Tobacco addiction is a serious threat to public health in the United States and abroad, and development of new therapeutic approaches is a major priority. Nicotine, the primary psychoactive compound in cigarette smoke, activates and/or desensitizes nicotinic acetylcholine receptors (nAChRs) throughout the brain. nAChRs in the mesolimbic dopamine (DA) pathway are crucial for the rewarding and reinforcing properties of nicotine in rodent models, suggesting that they may be key mediators of nicotine’s action in humans. Although it is known that a4 and a6 nAChR subunits are important components of mesolimbic DA pathway nAChRs, the precise composition and/or stoichiometry of nAChRs in this pathway that are sufficient and/or necessary for nicotine reward remains unknown. Furthermore, the changes in the brain following nicotine exposure that give rise to reward behavior are poorly understood. This project tests the hypothesis that activation of a4a6b2* nAChRs in the mesolimbic DA pathway is sufficient for nicotine’s rewarding effects. We are using a combination of behavioral, electrophysiological, and biochemical techniques to address this question. These studies will enhance our understanding of the key nAChRs in the mesolimbic DA pathway that are involved in nicotine addiction. Identifying the nAChRs that are sufficient for nicotine reward should lead to a more rational and focused effort to develop new smoking cessation therapeutics.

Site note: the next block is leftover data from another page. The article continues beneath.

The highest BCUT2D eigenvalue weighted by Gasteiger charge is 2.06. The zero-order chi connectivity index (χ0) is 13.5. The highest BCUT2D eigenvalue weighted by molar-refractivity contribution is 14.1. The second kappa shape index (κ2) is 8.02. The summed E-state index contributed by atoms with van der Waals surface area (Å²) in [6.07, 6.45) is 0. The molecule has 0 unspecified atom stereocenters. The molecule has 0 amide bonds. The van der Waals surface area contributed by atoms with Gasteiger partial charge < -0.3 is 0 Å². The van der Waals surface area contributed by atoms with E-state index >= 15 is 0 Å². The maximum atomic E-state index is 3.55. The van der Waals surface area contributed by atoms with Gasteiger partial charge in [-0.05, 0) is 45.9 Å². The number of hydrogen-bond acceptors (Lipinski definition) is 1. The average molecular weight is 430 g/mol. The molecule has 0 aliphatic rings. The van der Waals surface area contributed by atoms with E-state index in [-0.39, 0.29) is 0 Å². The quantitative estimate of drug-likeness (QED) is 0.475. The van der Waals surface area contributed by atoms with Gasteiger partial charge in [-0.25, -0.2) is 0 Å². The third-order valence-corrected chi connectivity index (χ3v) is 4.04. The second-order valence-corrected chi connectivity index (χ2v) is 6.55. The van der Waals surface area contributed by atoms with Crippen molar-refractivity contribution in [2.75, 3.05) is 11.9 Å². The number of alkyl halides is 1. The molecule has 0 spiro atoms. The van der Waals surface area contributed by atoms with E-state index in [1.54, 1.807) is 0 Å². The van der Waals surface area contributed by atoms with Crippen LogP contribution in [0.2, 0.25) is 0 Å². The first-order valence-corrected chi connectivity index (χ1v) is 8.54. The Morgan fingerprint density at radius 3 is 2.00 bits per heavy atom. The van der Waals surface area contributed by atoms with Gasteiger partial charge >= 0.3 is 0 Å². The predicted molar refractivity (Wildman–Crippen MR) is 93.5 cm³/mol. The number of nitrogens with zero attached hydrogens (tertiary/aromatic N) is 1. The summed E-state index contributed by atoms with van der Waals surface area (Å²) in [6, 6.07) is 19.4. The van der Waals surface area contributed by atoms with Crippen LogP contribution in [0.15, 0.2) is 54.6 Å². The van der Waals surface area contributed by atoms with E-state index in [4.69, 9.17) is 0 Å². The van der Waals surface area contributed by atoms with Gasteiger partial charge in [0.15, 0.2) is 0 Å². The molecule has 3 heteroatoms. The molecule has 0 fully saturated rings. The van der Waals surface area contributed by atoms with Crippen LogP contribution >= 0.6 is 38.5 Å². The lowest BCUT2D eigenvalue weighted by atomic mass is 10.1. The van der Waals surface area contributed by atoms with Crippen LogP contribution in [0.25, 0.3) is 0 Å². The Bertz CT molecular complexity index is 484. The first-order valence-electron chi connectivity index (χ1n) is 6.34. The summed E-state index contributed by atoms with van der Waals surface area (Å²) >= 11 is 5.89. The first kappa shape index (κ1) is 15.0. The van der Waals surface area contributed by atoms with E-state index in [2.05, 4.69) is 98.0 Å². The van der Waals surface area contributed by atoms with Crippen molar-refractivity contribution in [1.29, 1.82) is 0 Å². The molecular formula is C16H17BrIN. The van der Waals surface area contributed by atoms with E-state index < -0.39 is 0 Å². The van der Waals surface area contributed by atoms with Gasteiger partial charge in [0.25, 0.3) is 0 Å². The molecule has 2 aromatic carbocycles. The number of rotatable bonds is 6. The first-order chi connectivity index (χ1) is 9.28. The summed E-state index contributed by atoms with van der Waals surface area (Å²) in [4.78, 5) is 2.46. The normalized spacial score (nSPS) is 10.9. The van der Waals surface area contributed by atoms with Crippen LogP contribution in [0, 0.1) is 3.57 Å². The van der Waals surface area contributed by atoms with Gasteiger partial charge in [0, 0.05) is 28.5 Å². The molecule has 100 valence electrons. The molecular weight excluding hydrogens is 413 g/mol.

Publications: 26210579, 25484253, 24266758, 23788655, 23594044, 22885704, 22836257, 22079576, 20660270, 18940593
- NIH K99/R00 DA030396 (PI: Drenan; 2010-2015)
- NIH R01 DA035942 (PI: Drenan; 2014-2019)